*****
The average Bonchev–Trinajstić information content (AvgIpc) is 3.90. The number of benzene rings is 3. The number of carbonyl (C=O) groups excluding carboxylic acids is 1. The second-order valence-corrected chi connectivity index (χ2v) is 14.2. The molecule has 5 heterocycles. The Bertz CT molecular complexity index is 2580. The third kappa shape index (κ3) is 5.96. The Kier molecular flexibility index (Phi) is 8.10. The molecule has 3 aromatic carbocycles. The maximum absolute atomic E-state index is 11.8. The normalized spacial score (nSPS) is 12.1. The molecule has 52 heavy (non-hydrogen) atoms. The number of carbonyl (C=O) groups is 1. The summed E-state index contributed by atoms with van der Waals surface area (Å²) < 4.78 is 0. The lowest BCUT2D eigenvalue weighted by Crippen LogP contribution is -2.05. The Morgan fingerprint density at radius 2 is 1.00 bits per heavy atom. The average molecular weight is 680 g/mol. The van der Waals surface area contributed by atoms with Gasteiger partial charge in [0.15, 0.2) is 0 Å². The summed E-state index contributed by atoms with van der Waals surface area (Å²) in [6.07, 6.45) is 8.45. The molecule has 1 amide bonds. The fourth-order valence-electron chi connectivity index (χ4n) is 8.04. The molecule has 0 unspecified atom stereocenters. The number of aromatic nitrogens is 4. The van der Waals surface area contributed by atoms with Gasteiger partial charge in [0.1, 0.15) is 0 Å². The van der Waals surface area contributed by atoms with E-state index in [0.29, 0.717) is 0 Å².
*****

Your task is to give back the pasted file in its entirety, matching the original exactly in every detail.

The average Bonchev–Trinajstić information content (AvgIpc) is 3.90. The number of benzene rings is 3. The number of carbonyl (C=O) groups excluding carboxylic acids is 1. The second-order valence-corrected chi connectivity index (χ2v) is 14.2. The molecule has 5 heterocycles. The Bertz CT molecular complexity index is 2580. The third kappa shape index (κ3) is 5.96. The Kier molecular flexibility index (Phi) is 8.10. The molecule has 3 aromatic carbocycles. The maximum absolute atomic E-state index is 11.8. The normalized spacial score (nSPS) is 12.1. The molecule has 52 heavy (non-hydrogen) atoms. The number of carbonyl (C=O) groups is 1. The summed E-state index contributed by atoms with van der Waals surface area (Å²) < 4.78 is 0. The lowest BCUT2D eigenvalue weighted by Crippen LogP contribution is -2.05. The Morgan fingerprint density at radius 2 is 1.00 bits per heavy atom. The average molecular weight is 680 g/mol. The van der Waals surface area contributed by atoms with Gasteiger partial charge in [0.15, 0.2) is 0 Å². The summed E-state index contributed by atoms with van der Waals surface area (Å²) in [6.07, 6.45) is 8.45. The molecule has 1 amide bonds. The fourth-order valence-electron chi connectivity index (χ4n) is 8.04. The molecule has 0 unspecified atom stereocenters. The number of aromatic nitrogens is 4. The van der Waals surface area contributed by atoms with Gasteiger partial charge in [0.1, 0.15) is 0 Å². The van der Waals surface area contributed by atoms with E-state index in [0.29, 0.717) is 0 Å².